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Re: Giant Impact Near India -- Not Mexico -- May Have Doomed Dinosaurs

On Fri, Oct 16, 2009 at 01:06:31AM +0200, David Marjanovic scripsit:
>>  There's also the point that asteroid impacts that happen to occur
>>  around the time there's already major flood vulcanism going on seem
>>  to do more ecological damage and produce extensive mass extinctions.
> 1) The biggest Phanerozoic crater that is securely dated is the  
> Chicxulub crater... that's unfortunately a sample size of 1.

Granted.  Though there's the small point that there isn't anything
bigger that's really firmly attested as a crater; Bedout is about the
same size, but the crater-ness is still pretty much inferred if getting
more solidly inferred.


Next down is Manicouagan, at about 100 km diameter; since it's a cube
law for excavated volume, that's way smaller than half the impact size.

> 2) The main episode of flood basalt eruptions ended 100,000 years
> before  the K-Pg boundary; on a global scale, it had no impact except
> a transient rise in (CO2 and therefore) temperature.

100 kyears doesn't seem too long for there to have been a lingering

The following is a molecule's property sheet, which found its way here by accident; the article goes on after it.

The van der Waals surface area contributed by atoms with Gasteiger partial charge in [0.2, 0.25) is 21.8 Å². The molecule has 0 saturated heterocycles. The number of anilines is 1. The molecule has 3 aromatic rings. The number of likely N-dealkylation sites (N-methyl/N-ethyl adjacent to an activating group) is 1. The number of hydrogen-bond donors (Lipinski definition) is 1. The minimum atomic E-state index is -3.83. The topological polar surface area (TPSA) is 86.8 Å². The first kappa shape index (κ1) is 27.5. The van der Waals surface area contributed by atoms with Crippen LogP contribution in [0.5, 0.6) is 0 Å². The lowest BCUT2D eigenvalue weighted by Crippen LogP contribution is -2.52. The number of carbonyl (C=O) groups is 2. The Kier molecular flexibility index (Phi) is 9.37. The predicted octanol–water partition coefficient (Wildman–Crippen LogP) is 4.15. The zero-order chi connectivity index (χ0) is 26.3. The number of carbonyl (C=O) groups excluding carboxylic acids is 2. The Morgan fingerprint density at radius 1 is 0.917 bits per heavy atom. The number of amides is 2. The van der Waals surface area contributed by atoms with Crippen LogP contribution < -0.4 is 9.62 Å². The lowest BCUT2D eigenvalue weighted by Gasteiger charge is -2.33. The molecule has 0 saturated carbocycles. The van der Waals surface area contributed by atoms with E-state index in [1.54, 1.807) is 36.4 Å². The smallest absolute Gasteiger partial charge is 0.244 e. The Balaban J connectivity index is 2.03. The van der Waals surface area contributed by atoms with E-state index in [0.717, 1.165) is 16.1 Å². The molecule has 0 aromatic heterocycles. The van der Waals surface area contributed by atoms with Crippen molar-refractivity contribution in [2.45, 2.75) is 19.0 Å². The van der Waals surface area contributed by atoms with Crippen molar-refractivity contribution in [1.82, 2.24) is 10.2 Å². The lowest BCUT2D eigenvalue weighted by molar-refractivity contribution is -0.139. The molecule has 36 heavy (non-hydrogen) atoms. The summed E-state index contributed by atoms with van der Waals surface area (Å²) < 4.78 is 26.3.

diversity loss from a CO2 and temperature spike, though.  No direct
extinction other than in regions over which the lava flowed, but it
doesn't seem implausible that the terrestrial ecosystems had not reached
peak diversity again before Chicxulub.

> BTW, while the marine P-Tr mass extinction was indeed a sight to behold,  
> the terrestrial one could have been less severe than the K-Pg one. It's  
> all a bit strange.

That one looks very much like something got to ocean chemistry directly,
doesn't it?

> Are any flood basalts dated to the D-C boundary (Hangenberg Event)?
> Because that's a mass extinction that looks much more severe now than
> it  did 10 years ago, and it's the first one for which an impact was
> seriously proposed as the cause (I think in the 1960s).

Don't know of any flood basalts dated to the D-C boundary.

There's the Siljansringen, Charlevoix, and Woodleigh craters all from
about that time, so maybe the correct principle is "multiple
catastrophic events in close succession", rather than needing both a
volcano and a rock.

-- Graydon